Dropout rates are high, both in high-income (30%) and low/middle-income (45%) countries. Dropout mostly occurs during the first two visits. It is higher in general medical rather than in specialist settings (nearly 60% v. 20% in lower income settings). It is also higher for mild and moderate than for severe presentations. The lack of financial protection for mental health services is associated with overall increased dropout from care.
Extending financial protection and coverage for mental disorders may reduce dropout. Efficiency can be improved by managing the milder clinical presentations at the entry point to the mental health system, providing adequate training, support and specialist supervision for non-specialists, and streamlining referral to psychiatrists for more severe cases.
Reconstructions of prehistoric vegetation composition help establish natural baselines, variability, and trajectories of forest dynamics before and during the emergence of intensive anthropogenic land use. Pollen–vegetation models (PVMs) enable such reconstructions from fossil pollen assemblages using process-based representations of taxon-specific pollen production and dispersal. However, several PVMs and variants now exist, and the sensitivity of vegetation inferences to PVM selection, variant, and calibration domain is poorly understood. Here, we compare the reconstructions, parameter estimates, and structure of a Bayesian hierarchical PVM, STEPPS, both to observations and to REVEALS, a widely used PVM, for the pre–Euro-American settlement-era vegetation in the northeastern United States (NEUS). We also compare NEUS-based STEPPS parameter estimates to those for the upper midwestern United States (UMW). Both PVMs predict the observed macroscale patterns of vegetation composition in the NEUS; however, reconstructions of minor taxa are less accurate and predictions for some taxa differ between PVMs. These differences can be attributed to intermodel differences in structure and parameter estimates. Estimates of pollen productivity from STEPPS broadly agree with estimates produced for use in REVEALS, while comparison between pollen dispersal parameter estimates shows no significant relationship. STEPPS parameter estimates are similar between the UMW and NEUS, suggesting that STEPPS parameter estimates are transferable between floristically similar regions and scales.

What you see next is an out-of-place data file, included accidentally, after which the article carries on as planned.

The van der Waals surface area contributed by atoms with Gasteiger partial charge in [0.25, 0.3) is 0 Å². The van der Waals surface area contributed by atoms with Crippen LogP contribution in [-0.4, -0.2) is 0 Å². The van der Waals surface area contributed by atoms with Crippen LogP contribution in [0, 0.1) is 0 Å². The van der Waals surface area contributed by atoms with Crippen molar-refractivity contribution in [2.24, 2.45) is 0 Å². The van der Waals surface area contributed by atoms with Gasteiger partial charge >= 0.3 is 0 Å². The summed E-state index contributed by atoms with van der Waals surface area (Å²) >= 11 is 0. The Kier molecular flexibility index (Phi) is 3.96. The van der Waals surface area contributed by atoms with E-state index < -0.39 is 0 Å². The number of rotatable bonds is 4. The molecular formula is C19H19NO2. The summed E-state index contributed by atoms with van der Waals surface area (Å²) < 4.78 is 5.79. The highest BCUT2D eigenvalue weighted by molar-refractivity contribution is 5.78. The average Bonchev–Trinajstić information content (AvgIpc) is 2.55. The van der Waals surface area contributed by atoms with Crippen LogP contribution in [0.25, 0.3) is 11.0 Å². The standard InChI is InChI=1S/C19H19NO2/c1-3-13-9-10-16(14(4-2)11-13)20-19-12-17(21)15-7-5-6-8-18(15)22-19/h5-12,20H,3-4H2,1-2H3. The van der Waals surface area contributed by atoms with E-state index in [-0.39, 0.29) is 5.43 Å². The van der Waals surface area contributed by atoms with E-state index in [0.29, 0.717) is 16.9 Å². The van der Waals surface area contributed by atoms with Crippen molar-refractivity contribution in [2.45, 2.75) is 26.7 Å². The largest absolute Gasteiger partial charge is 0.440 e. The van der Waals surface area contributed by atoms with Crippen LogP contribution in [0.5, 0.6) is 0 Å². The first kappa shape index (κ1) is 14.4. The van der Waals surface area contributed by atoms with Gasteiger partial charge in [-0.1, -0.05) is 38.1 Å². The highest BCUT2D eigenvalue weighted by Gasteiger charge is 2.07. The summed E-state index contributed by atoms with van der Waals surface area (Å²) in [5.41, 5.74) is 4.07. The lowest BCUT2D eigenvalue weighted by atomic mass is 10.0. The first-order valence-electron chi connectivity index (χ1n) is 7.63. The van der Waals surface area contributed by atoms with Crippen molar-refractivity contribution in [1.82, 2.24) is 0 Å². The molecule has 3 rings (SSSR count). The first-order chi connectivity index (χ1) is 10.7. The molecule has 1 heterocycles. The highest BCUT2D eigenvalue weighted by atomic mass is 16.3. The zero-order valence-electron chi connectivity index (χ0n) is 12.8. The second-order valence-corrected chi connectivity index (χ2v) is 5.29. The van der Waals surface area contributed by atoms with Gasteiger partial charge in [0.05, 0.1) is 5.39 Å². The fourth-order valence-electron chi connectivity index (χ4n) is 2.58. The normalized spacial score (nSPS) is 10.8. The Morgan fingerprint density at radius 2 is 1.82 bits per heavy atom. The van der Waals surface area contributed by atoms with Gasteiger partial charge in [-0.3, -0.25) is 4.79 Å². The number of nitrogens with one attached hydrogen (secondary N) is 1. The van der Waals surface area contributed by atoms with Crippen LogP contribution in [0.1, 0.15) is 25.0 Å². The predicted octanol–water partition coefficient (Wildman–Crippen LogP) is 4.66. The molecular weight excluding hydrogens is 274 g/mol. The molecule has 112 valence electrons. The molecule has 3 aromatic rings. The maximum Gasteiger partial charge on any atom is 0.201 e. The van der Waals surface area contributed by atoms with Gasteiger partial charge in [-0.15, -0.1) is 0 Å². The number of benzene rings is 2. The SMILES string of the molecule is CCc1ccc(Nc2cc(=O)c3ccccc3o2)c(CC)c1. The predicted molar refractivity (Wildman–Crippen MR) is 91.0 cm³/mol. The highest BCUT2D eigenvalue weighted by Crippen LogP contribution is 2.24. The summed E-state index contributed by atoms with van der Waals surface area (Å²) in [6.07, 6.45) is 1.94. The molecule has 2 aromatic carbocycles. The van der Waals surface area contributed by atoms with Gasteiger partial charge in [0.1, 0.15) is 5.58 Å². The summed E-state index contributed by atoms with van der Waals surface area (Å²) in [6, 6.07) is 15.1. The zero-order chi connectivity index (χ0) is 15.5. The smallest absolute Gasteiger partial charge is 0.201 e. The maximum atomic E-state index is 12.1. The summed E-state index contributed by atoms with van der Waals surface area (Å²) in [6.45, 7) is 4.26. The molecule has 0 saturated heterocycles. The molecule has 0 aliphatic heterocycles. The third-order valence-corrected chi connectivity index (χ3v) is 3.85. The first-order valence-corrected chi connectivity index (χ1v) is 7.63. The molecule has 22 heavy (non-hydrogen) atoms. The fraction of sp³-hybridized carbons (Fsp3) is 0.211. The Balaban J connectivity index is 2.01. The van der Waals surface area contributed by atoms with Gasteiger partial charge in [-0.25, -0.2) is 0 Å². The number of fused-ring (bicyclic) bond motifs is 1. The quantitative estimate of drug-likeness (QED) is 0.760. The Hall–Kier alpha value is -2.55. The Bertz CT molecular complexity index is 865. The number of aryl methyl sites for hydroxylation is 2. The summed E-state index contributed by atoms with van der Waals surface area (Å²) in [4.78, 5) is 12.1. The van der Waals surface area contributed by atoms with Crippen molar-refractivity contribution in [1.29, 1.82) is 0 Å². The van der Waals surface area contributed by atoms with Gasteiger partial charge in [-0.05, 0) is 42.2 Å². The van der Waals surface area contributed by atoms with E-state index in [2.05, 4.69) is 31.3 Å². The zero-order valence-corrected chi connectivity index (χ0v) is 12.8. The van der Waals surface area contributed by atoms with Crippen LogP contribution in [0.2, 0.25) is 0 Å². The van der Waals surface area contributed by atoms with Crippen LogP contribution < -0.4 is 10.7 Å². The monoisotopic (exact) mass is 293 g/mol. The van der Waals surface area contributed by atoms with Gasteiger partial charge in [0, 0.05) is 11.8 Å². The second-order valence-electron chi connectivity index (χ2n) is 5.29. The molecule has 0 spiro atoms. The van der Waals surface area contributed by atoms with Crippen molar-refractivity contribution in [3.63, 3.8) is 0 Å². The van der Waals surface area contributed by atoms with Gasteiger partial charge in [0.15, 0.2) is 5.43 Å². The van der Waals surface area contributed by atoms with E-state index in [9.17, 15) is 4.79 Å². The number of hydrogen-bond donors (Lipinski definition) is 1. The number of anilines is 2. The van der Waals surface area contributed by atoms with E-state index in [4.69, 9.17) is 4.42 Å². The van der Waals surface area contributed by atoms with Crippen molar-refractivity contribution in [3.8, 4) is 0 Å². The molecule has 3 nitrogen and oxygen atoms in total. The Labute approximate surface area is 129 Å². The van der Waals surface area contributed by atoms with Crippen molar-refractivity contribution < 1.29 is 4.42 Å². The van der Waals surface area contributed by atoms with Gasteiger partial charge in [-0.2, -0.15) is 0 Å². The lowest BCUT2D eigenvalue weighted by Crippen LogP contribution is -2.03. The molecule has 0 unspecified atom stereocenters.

In September 2014, as part of a national initiative to increase access to liaison psychiatry services, the liaison psychiatry services at Bristol Royal Infirmary received new investment of £250 000 per annum, expanding its availability from 40 to 98 h per week. The long-term impact on patient outcomes and costs, of patients presenting to the emergency department with self-harm, is unknown.
To assess the long-term impact of the investment on patient care outcomes and costs, of patients presenting to the emergency department with self-harm.
Monthly data for all self-harm emergency department attendances between 1 September 2011 and 30 September 2017 was modelled using Bayesian structural time series to estimate expected outcomes in the absence of expanded operating hours (the counterfactual). The difference between the observed and expected trends for each outcome were interpreted as the effects of the investment.